Censored

When I went to my writer’s group the other day (note I’m calling it mine already 😉 ), the topic of what we would do as writers if asked to change our novel in a way we aren’t comfortable with. For example, upping the violence or sex quotient because it will sell more books. It made for a lively dialogue and has made me think a lot about keeping the integrity of the book vs. nabbing an agent. While I haven’t been faced with this dilemma, it seems as though it’s become a hot topic of late. Sometimes banning books doesn’t always happen after it’s published. Sometimes books are banned, partially or entirely, because there’s a stigma or preconception that certain elements sell and others don’t.  And since Banned Book Week  is almost upon us (Sept. 24 – Oct. 1) I wanted to see if anyone’s ever experienced this or know someone who has.

Yesterday, an article on being censored popped up in my email. The article was written by co-authors Rachel Manija Brown and Sherwood Smith relating to their experiences in trying to find an agent for their post-apocalyptic YA novel, Stranger. Their novel has a main character who is gay, has a boyfriend, and *egad* kisses him! They spoke to an agent who would sign them on the condition that the character was made straight. They refused to change their character on the basis that heterosexual couple sell more books and the agent refused to sign them. Banning a book before it even gets a chance to hit the shelves!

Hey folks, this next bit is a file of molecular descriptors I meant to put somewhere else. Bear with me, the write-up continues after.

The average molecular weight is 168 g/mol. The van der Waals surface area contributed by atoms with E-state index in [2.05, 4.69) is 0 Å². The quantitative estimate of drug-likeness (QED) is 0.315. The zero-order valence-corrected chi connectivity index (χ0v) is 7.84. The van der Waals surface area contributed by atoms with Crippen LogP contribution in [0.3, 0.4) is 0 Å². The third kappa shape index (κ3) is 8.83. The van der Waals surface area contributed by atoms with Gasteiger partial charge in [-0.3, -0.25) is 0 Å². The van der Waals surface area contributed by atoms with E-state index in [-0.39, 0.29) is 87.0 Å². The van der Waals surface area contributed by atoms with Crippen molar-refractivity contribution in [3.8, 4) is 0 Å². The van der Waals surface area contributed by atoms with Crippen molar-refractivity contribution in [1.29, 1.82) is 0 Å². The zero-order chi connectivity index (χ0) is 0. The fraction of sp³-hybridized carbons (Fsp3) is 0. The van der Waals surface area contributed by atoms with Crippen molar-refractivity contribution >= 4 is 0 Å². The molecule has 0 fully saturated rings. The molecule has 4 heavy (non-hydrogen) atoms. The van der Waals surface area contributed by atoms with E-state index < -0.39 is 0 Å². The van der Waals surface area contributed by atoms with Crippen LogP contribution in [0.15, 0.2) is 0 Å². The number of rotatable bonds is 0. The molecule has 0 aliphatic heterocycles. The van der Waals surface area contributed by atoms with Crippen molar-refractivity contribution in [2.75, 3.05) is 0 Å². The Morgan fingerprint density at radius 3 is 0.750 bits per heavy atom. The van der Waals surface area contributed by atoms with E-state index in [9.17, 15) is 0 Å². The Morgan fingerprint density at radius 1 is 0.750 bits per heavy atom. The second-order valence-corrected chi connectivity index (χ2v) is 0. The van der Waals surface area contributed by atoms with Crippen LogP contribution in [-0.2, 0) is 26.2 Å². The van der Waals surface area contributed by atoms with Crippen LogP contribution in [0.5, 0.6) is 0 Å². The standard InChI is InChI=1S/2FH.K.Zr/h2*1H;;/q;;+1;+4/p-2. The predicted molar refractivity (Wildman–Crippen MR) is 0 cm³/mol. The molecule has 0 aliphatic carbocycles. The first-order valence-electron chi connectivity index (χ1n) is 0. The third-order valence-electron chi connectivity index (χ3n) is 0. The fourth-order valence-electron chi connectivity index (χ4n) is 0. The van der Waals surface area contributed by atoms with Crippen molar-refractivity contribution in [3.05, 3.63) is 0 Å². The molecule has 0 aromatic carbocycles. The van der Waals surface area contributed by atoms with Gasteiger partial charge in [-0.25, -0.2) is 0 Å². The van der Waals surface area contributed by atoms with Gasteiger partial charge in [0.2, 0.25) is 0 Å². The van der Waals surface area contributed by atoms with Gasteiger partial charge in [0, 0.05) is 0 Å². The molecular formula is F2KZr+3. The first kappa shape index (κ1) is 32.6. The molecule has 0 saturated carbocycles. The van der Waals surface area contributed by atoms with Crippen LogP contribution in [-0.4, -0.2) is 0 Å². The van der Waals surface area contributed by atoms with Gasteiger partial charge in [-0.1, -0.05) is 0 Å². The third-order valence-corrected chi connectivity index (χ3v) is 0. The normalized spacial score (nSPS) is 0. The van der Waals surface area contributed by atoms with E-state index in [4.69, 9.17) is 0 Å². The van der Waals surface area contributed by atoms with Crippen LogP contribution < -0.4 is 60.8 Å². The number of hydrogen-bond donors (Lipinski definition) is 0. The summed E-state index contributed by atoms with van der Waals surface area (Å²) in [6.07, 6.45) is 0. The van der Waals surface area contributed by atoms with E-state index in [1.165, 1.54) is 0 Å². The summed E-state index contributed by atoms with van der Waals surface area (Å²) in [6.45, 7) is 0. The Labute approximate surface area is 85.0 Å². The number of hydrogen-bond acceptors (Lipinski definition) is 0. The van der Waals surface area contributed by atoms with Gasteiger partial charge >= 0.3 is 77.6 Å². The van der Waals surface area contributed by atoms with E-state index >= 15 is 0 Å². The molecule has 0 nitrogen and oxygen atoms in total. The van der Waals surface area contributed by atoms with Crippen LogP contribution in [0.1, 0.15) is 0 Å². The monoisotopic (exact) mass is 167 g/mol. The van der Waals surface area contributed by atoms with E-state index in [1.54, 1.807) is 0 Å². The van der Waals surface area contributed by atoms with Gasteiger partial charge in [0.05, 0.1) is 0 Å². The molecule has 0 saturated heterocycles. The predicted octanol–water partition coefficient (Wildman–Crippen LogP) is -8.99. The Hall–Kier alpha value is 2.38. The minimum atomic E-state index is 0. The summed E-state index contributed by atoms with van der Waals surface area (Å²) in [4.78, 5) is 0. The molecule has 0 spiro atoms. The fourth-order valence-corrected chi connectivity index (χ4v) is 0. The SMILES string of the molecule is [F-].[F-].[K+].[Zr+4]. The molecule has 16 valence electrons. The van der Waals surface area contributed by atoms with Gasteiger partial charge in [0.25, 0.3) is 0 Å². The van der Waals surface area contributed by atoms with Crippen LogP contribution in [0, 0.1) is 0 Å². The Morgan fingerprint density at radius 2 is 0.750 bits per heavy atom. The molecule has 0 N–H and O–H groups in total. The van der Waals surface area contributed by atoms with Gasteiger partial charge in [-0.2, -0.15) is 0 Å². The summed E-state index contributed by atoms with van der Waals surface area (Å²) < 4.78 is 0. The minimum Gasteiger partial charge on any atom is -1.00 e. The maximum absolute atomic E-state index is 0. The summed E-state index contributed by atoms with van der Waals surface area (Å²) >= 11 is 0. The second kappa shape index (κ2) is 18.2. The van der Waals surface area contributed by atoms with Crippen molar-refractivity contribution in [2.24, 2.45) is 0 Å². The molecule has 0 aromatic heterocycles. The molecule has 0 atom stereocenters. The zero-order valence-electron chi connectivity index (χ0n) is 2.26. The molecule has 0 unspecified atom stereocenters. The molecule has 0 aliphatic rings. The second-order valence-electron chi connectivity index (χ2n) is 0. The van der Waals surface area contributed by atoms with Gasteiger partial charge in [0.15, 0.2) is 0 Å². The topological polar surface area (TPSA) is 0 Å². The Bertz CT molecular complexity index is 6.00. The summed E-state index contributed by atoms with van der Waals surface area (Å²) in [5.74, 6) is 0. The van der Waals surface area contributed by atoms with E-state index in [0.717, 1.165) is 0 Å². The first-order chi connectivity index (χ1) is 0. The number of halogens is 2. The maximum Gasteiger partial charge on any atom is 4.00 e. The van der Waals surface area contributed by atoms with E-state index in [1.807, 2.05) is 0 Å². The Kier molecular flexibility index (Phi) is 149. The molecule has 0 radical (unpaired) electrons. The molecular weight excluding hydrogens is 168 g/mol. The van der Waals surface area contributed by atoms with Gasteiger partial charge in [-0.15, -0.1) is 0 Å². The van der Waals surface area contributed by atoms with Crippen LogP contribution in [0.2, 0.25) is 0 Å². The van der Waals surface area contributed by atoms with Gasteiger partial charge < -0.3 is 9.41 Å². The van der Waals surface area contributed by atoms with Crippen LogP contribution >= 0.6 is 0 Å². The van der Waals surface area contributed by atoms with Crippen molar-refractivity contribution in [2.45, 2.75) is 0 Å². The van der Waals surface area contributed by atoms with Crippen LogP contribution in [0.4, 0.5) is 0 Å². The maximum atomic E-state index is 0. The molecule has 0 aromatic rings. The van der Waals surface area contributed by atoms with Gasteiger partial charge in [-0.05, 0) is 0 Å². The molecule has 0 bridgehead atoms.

I’ve found that a lot of the covers of my YA novels feature waifish, white, flawless girls on their covers. And while I understand that many of these have central characters as white, females, not all do. I read a book, that shall not be named, recently where the female protagonist was severely physically flawed. The cover? An alabaster-skinned girl with no noticeable physical defects. For some reason publishers think that us as readers aren’t willing to invest in any cover with a less than model perfect, white person gracing it. I was way more frustrated when I found out that the heroine was flawed because I felt like I’d been tricked by the cover.

I do think it’s an interesting topic of conversation as I’ve been tempted to change some characters based on what I think will sell and I think that’s a shame.

YA authors asked to ‘straighten’ gay characters

Authors Say Agents Try to “Straighten” Gay Characters in YA

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